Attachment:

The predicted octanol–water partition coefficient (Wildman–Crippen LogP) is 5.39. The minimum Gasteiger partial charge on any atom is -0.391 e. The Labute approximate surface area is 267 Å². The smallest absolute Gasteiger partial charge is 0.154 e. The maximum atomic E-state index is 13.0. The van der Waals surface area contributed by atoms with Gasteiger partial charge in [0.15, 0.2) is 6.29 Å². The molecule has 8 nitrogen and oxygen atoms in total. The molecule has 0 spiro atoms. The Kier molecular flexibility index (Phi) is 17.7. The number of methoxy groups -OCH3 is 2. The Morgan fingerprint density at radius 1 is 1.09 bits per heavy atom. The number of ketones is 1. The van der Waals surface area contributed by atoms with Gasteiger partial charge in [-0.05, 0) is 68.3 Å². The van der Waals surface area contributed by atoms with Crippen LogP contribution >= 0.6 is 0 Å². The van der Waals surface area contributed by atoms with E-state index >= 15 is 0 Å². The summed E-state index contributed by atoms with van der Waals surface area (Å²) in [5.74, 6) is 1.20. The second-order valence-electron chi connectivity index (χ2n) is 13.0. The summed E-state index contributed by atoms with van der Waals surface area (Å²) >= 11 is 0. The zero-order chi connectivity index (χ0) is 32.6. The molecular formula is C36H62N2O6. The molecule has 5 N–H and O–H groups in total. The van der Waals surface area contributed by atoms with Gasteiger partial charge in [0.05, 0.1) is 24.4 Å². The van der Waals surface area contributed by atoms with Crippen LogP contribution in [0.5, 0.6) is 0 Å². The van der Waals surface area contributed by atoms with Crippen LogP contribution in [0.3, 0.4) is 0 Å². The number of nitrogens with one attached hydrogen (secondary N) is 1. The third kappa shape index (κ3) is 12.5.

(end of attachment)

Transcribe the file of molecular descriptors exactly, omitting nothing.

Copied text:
The predicted octanol–water partition coefficient (Wildman–Crippen LogP) is 5.39. The minimum Gasteiger partial charge on any atom is -0.391 e. The Labute approximate surface area is 267 Å². The smallest absolute Gasteiger partial charge is 0.154 e. The maximum atomic E-state index is 13.0. The van der Waals surface area contributed by atoms with Gasteiger partial charge in [0.15, 0.2) is 6.29 Å². The molecule has 8 nitrogen and oxygen atoms in total. The molecule has 0 spiro atoms. The Kier molecular flexibility index (Phi) is 17.7. The number of methoxy groups -OCH3 is 2. The Morgan fingerprint density at radius 1 is 1.09 bits per heavy atom. The number of ketones is 1. The van der Waals surface area contributed by atoms with Gasteiger partial charge in [-0.05, 0) is 68.3 Å². The van der Waals surface area contributed by atoms with Crippen LogP contribution >= 0.6 is 0 Å². The van der Waals surface area contributed by atoms with E-state index >= 15 is 0 Å². The summed E-state index contributed by atoms with van der Waals surface area (Å²) in [5.74, 6) is 1.20. The second-order valence-electron chi connectivity index (χ2n) is 13.0. The summed E-state index contributed by atoms with van der Waals surface area (Å²) >= 11 is 0. The zero-order chi connectivity index (χ0) is 32.6. The molecular formula is C36H62N2O6. The molecule has 5 N–H and O–H groups in total. The van der Waals surface area contributed by atoms with Gasteiger partial charge in [0.05, 0.1) is 24.4 Å². The van der Waals surface area contributed by atoms with Crippen LogP contribution in [0.5, 0.6) is 0 Å². The van der Waals surface area contributed by atoms with Crippen LogP contribution in [0.3, 0.4) is 0 Å². The number of nitrogens with one attached hydrogen (secondary N) is 1. The third kappa shape index (κ3) is 12.5.